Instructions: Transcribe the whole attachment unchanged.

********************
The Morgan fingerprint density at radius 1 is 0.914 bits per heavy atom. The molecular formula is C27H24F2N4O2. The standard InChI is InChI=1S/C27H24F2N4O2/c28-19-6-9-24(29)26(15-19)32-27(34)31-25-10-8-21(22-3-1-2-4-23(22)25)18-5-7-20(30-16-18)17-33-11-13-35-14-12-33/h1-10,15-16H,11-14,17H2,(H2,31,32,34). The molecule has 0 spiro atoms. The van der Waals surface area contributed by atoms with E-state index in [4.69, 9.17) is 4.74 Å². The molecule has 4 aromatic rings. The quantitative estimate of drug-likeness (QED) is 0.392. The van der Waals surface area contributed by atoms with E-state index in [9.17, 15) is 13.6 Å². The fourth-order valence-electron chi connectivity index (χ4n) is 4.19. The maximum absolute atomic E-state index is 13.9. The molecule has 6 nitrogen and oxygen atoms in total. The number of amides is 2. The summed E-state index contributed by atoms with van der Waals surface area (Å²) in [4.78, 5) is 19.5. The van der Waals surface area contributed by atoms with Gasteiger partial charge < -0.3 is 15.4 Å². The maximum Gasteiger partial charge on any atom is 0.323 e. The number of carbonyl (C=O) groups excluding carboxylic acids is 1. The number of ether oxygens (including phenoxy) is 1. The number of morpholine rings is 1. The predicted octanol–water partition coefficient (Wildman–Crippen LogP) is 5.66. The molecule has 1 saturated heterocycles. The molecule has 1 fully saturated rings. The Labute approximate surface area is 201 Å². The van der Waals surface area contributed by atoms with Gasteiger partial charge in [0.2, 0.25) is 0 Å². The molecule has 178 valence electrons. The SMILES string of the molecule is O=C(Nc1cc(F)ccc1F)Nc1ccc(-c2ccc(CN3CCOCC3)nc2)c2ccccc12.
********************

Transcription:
The Morgan fingerprint density at radius 1 is 0.914 bits per heavy atom. The molecular formula is C27H24F2N4O2. The standard InChI is InChI=1S/C27H24F2N4O2/c28-19-6-9-24(29)26(15-19)32-27(34)31-25-10-8-21(22-3-1-2-4-23(22)25)18-5-7-20(30-16-18)17-33-11-13-35-14-12-33/h1-10,15-16H,11-14,17H2,(H2,31,32,34). The molecule has 0 spiro atoms. The van der Waals surface area contributed by atoms with E-state index in [4.69, 9.17) is 4.74 Å². The molecule has 4 aromatic rings. The quantitative estimate of drug-likeness (QED) is 0.392. The van der Waals surface area contributed by atoms with E-state index in [9.17, 15) is 13.6 Å². The fourth-order valence-electron chi connectivity index (χ4n) is 4.19. The maximum absolute atomic E-state index is 13.9. The molecule has 6 nitrogen and oxygen atoms in total. The number of amides is 2. The summed E-state index contributed by atoms with van der Waals surface area (Å²) in [4.78, 5) is 19.5. The van der Waals surface area contributed by atoms with Gasteiger partial charge < -0.3 is 15.4 Å². The maximum Gasteiger partial charge on any atom is 0.323 e. The number of carbonyl (C=O) groups excluding carboxylic acids is 1. The number of ether oxygens (including phenoxy) is 1. The number of morpholine rings is 1. The predicted octanol–water partition coefficient (Wildman–Crippen LogP) is 5.66. The molecule has 1 saturated heterocycles. The molecule has 1 fully saturated rings. The Labute approximate surface area is 201 Å². The van der Waals surface area contributed by atoms with Gasteiger partial charge in [0.2, 0.25) is 0 Å². The molecule has 178 valence electrons. The SMILES string of the molecule is O=C(Nc1cc(F)ccc1F)Nc1ccc(-c2ccc(CN3CCOCC3)nc2)c2ccccc12.